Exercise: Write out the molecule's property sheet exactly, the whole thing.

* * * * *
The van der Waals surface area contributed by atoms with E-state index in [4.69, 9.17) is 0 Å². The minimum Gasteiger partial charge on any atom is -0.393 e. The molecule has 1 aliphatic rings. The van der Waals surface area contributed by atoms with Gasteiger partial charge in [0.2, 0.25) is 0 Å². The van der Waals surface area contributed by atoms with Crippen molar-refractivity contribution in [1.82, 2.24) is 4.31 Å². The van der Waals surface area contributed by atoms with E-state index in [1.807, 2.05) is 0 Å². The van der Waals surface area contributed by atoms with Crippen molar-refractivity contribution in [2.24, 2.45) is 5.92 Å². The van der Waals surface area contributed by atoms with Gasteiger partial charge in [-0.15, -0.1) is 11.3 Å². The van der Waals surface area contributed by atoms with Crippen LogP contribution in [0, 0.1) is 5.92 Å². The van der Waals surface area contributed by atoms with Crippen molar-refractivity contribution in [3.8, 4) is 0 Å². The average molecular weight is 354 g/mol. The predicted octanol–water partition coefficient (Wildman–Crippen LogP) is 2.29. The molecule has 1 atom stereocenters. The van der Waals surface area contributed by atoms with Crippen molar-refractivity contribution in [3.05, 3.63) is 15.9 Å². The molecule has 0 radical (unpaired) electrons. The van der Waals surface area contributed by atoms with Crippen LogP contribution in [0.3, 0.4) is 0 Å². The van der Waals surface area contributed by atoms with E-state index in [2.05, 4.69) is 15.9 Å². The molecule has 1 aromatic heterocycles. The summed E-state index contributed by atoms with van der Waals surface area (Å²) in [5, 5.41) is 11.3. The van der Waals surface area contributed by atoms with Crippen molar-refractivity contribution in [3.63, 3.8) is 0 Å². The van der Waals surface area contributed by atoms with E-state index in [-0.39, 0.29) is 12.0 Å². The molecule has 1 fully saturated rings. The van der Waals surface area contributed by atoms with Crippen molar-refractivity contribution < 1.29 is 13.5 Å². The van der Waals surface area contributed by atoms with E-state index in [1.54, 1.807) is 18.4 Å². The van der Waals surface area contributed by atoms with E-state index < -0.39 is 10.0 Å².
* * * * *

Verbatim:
The van der Waals surface area contributed by atoms with E-state index in [4.69, 9.17) is 0 Å². The minimum Gasteiger partial charge on any atom is -0.393 e. The molecule has 1 aliphatic rings. The van der Waals surface area contributed by atoms with Gasteiger partial charge in [0.2, 0.25) is 0 Å². The van der Waals surface area contributed by atoms with Crippen molar-refractivity contribution in [1.82, 2.24) is 4.31 Å². The van der Waals surface area contributed by atoms with E-state index in [1.807, 2.05) is 0 Å². The van der Waals surface area contributed by atoms with Crippen molar-refractivity contribution in [2.24, 2.45) is 5.92 Å². The van der Waals surface area contributed by atoms with Gasteiger partial charge in [-0.15, -0.1) is 11.3 Å². The van der Waals surface area contributed by atoms with Crippen LogP contribution in [0, 0.1) is 5.92 Å². The van der Waals surface area contributed by atoms with Crippen molar-refractivity contribution in [3.8, 4) is 0 Å². The average molecular weight is 354 g/mol. The predicted octanol–water partition coefficient (Wildman–Crippen LogP) is 2.29. The molecule has 1 atom stereocenters. The van der Waals surface area contributed by atoms with Crippen molar-refractivity contribution in [3.05, 3.63) is 15.9 Å². The molecule has 0 radical (unpaired) electrons. The van der Waals surface area contributed by atoms with Crippen LogP contribution in [0.3, 0.4) is 0 Å². The van der Waals surface area contributed by atoms with E-state index in [2.05, 4.69) is 15.9 Å². The molecule has 1 aromatic heterocycles. The summed E-state index contributed by atoms with van der Waals surface area (Å²) in [5, 5.41) is 11.3. The van der Waals surface area contributed by atoms with Crippen molar-refractivity contribution in [3.63, 3.8) is 0 Å². The van der Waals surface area contributed by atoms with E-state index in [-0.39, 0.29) is 12.0 Å². The molecule has 1 fully saturated rings. The van der Waals surface area contributed by atoms with Crippen molar-refractivity contribution < 1.29 is 13.5 Å². The van der Waals surface area contributed by atoms with E-state index in [1.54, 1.807) is 18.4 Å². The van der Waals surface area contributed by atoms with E-state index < -0.39 is 10.0 Å².